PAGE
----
The artist Masao Matsuoka was born in March 1894 in Inasa Village, Uda County, Nara Prefecture (presently the Haibara district in Uda City), where the “Chronicles of Japan (Nihon Shoki)” describes as the village of Urushi lacquer for the ancient times Yamato Imperial Court. He spent his childhood there until he entered the Tokyo Fine Arts School. The area became Haibara town following an extensive municipal merger that occurred during the Showa era (around 1955), and became Uda City on January 1, 2006 as the result of another extensive municipal merger in the Heisei era. Accordingly, with its new name in place, the city made a fresh start. Today Uda City continues to thrive as a city of dreams, made richer by its history and the blessings of nature.
Mr. Matsuoka had been recognized for his artistic talent as a young artist in the realm of Western fine arts. He was a recipient of the prestigious Nika award, and was recognized in the renowned Nika Art Exhibition and Imperial Art Exhibition while attending the Teacher’s Course of Tokyo Fine Arts School. He was particularly well known for his superior skills as a sketch artist, so that he was often called “Sketcher Matsuoka” or “Master of Sketching.”
Matsuoka had become a rising star in the field of Western fine arts, and his future certainly looked bright. However, he devoted the majority of his time to the study of; Japanese lacquer artwork (Urushi-e), which had been an abiding interest since the days of his youth. In fact he spent nearly fifty years of his life in Urushi arts; (Saishitsu-ga), and became a pioneer in that field. As is evident by the fact that Urushi arts ultimately became established as a branch of the arts, his achievements have long been highly regarded. Matsuoka’s artworks are expressed with colors that were unattainable with Urushi before his time.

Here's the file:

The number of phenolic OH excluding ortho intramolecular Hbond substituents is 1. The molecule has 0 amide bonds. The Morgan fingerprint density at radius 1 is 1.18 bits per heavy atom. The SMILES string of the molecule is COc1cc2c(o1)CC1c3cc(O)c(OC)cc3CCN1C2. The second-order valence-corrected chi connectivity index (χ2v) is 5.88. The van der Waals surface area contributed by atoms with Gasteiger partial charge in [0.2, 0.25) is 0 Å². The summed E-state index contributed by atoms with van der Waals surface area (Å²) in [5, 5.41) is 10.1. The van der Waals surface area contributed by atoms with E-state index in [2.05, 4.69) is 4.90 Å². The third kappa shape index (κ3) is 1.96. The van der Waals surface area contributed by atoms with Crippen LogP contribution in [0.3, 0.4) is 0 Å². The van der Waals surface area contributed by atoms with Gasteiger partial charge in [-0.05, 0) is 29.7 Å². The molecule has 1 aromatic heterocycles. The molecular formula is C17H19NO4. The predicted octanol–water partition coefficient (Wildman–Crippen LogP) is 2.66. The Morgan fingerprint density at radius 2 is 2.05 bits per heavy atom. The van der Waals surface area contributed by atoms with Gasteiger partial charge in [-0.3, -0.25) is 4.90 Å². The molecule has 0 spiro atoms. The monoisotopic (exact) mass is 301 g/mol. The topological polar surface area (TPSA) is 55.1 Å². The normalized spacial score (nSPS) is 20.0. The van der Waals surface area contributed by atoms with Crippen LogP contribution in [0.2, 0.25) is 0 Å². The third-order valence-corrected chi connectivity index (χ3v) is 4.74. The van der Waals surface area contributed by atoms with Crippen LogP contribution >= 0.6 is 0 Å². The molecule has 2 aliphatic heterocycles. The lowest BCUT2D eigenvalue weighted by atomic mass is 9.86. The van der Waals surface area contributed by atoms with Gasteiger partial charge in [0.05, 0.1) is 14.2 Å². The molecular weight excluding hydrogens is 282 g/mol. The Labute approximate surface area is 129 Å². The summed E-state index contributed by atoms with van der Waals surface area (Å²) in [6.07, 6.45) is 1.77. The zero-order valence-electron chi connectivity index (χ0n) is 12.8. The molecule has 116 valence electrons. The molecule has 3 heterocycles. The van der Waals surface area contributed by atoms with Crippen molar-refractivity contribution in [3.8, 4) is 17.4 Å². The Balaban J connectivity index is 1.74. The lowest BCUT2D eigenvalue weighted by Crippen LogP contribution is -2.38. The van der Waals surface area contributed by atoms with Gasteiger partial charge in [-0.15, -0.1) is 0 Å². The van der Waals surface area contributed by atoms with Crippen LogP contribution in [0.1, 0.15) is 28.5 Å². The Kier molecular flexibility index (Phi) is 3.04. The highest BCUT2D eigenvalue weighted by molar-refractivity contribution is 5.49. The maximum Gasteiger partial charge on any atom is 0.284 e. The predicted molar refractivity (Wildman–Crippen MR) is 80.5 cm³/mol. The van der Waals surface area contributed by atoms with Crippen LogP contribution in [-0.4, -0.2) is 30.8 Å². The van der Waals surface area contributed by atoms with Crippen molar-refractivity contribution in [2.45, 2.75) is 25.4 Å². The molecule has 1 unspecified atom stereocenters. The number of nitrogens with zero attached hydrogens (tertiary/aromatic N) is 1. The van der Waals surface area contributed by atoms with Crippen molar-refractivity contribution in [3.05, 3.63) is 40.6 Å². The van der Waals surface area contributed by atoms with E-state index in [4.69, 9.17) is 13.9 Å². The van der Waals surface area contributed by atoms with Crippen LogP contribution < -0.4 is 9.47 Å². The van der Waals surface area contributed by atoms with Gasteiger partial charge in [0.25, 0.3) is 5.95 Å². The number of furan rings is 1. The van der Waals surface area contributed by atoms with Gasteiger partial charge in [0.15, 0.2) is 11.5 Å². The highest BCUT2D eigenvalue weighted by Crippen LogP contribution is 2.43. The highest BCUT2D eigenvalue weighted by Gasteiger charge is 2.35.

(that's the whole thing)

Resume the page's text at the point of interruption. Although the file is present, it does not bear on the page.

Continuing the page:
Urushi has a very long history, and is said to have originated nine thousand years ago. In the early days of its history, Urushi was used for the application of pictures and patterns on accessories and ceramic goods for daily use. This kind of use is still found today, as seen in Wajima Urushi lacquering. However, the Urushi arts before Matsuoka’s day were craft artworks instead of fine arts. One of the factors that prevented Urushi from being used as paint for drawing was that the selection of colors was limited to just five or six. Therefore, Matsuoka made tremendous efforts to expand the range of selection in colored Urushi.
Matsuoka therefore established the previously untried field of Urushi arts, and in the process he left us a great number of artworks.
In 1993, fifteen years after his death in February 1976 at the age of eighty-four, most of his artworks were donated to his birth place of the former Haibara town (now known as the Haibara district of Uda City). The year was the centennial of the town’s establishment, and the former Haibara town honorably accepted the gift from Mrs. Aya Matsuoka and the memorial group of Masao Matsuoka organized by his former students, in commemoration as part of the city’s development as a “highland cultural city.” Coincidentally, it was nearly a century since the birth of Mr. Matsuoka, and his renowned artworks marked a homecoming for the work of this extraordinary artist. It is our sincere obligation to cherish and preserve the accomplishments of the late Masao Matsuoka, a Japanese artist from Uda City.
In closing, I would like to welcome all visitors to this museum and hope that all will thoroughly enjoy the world of Masao Matsuoka.
Mayor of Uda City